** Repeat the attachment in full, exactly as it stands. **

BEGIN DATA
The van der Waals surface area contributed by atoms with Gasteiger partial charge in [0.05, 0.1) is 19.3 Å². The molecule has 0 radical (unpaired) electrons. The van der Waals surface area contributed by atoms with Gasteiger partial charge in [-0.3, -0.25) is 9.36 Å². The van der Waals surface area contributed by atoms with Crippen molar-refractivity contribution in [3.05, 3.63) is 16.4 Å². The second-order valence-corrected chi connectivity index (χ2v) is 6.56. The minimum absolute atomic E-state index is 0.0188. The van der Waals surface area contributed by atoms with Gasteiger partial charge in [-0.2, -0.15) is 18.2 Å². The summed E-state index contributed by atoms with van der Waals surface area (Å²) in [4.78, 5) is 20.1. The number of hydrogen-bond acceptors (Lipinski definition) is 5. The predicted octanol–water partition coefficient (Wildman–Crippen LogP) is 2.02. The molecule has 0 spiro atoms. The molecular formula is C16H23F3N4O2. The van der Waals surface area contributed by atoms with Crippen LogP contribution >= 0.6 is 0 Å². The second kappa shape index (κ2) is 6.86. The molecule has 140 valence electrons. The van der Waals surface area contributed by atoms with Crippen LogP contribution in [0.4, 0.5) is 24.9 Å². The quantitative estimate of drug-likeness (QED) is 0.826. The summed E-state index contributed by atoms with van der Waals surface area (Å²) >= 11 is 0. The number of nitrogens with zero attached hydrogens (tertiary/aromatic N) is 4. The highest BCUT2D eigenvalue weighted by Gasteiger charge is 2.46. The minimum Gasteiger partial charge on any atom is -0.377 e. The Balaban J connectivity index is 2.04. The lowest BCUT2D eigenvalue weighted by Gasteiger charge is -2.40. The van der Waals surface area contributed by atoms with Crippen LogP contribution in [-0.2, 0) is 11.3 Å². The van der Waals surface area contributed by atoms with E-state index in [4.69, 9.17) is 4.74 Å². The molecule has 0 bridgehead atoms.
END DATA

The van der Waals surface area contributed by atoms with Gasteiger partial charge in [0.05, 0.1) is 19.3 Å². The molecule has 0 radical (unpaired) electrons. The van der Waals surface area contributed by atoms with Gasteiger partial charge in [-0.3, -0.25) is 9.36 Å². The van der Waals surface area contributed by atoms with Crippen molar-refractivity contribution in [3.05, 3.63) is 16.4 Å². The second-order valence-corrected chi connectivity index (χ2v) is 6.56. The minimum absolute atomic E-state index is 0.0188. The van der Waals surface area contributed by atoms with Gasteiger partial charge in [-0.2, -0.15) is 18.2 Å². The summed E-state index contributed by atoms with van der Waals surface area (Å²) in [4.78, 5) is 20.1. The number of hydrogen-bond acceptors (Lipinski definition) is 5. The predicted octanol–water partition coefficient (Wildman–Crippen LogP) is 2.02. The molecule has 0 spiro atoms. The molecular formula is C16H23F3N4O2. The van der Waals surface area contributed by atoms with Crippen LogP contribution >= 0.6 is 0 Å². The second kappa shape index (κ2) is 6.86. The molecule has 140 valence electrons. The van der Waals surface area contributed by atoms with Crippen LogP contribution in [0.4, 0.5) is 24.9 Å². The quantitative estimate of drug-likeness (QED) is 0.826. The summed E-state index contributed by atoms with van der Waals surface area (Å²) >= 11 is 0. The number of nitrogens with zero attached hydrogens (tertiary/aromatic N) is 4. The highest BCUT2D eigenvalue weighted by Gasteiger charge is 2.46. The minimum Gasteiger partial charge on any atom is -0.377 e. The Balaban J connectivity index is 2.04. The lowest BCUT2D eigenvalue weighted by Gasteiger charge is -2.40. The van der Waals surface area contributed by atoms with Crippen LogP contribution in [-0.2, 0) is 11.3 Å². The van der Waals surface area contributed by atoms with E-state index in [4.69, 9.17) is 4.74 Å². The molecule has 0 bridgehead atoms.